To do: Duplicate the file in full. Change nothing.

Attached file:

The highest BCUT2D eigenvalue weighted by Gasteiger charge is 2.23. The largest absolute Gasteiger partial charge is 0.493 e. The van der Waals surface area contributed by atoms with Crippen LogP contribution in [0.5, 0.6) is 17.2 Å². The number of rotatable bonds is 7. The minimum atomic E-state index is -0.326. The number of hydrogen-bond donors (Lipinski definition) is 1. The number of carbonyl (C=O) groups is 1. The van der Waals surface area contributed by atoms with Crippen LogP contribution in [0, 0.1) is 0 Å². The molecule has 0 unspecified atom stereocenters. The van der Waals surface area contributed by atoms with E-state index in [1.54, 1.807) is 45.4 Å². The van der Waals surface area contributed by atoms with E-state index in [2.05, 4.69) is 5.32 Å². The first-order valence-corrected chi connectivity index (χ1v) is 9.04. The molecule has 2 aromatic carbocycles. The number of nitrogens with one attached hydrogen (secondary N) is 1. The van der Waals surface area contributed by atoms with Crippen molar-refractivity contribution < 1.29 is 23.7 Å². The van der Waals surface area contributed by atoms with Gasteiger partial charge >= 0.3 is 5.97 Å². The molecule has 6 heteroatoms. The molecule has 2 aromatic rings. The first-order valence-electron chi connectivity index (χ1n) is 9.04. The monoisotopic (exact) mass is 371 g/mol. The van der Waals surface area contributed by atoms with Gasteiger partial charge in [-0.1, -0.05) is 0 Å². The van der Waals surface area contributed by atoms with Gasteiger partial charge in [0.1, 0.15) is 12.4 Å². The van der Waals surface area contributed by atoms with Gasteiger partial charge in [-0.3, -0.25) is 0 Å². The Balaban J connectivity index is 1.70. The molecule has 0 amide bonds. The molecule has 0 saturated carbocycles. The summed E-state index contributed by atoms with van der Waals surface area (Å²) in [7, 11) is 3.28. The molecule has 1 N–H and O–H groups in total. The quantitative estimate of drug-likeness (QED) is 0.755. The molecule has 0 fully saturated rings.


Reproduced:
The highest BCUT2D eigenvalue weighted by Gasteiger charge is 2.23. The largest absolute Gasteiger partial charge is 0.493 e. The van der Waals surface area contributed by atoms with Crippen LogP contribution in [0.5, 0.6) is 17.2 Å². The number of rotatable bonds is 7. The minimum atomic E-state index is -0.326. The number of hydrogen-bond donors (Lipinski definition) is 1. The number of carbonyl (C=O) groups is 1. The van der Waals surface area contributed by atoms with Crippen LogP contribution in [0, 0.1) is 0 Å². The molecule has 0 unspecified atom stereocenters. The van der Waals surface area contributed by atoms with E-state index in [1.54, 1.807) is 45.4 Å². The van der Waals surface area contributed by atoms with E-state index in [2.05, 4.69) is 5.32 Å². The first-order valence-corrected chi connectivity index (χ1v) is 9.04. The molecule has 2 aromatic carbocycles. The number of nitrogens with one attached hydrogen (secondary N) is 1. The van der Waals surface area contributed by atoms with Crippen molar-refractivity contribution < 1.29 is 23.7 Å². The van der Waals surface area contributed by atoms with Gasteiger partial charge >= 0.3 is 5.97 Å². The molecule has 6 heteroatoms. The molecule has 2 aromatic rings. The first-order valence-electron chi connectivity index (χ1n) is 9.04. The monoisotopic (exact) mass is 371 g/mol. The van der Waals surface area contributed by atoms with Gasteiger partial charge in [-0.1, -0.05) is 0 Å². The van der Waals surface area contributed by atoms with Gasteiger partial charge in [0.1, 0.15) is 12.4 Å². The van der Waals surface area contributed by atoms with Gasteiger partial charge in [-0.3, -0.25) is 0 Å². The Balaban J connectivity index is 1.70. The molecule has 0 amide bonds. The molecule has 0 saturated carbocycles. The summed E-state index contributed by atoms with van der Waals surface area (Å²) in [7, 11) is 3.28. The molecule has 1 N–H and O–H groups in total. The quantitative estimate of drug-likeness (QED) is 0.755. The molecule has 0 fully saturated rings.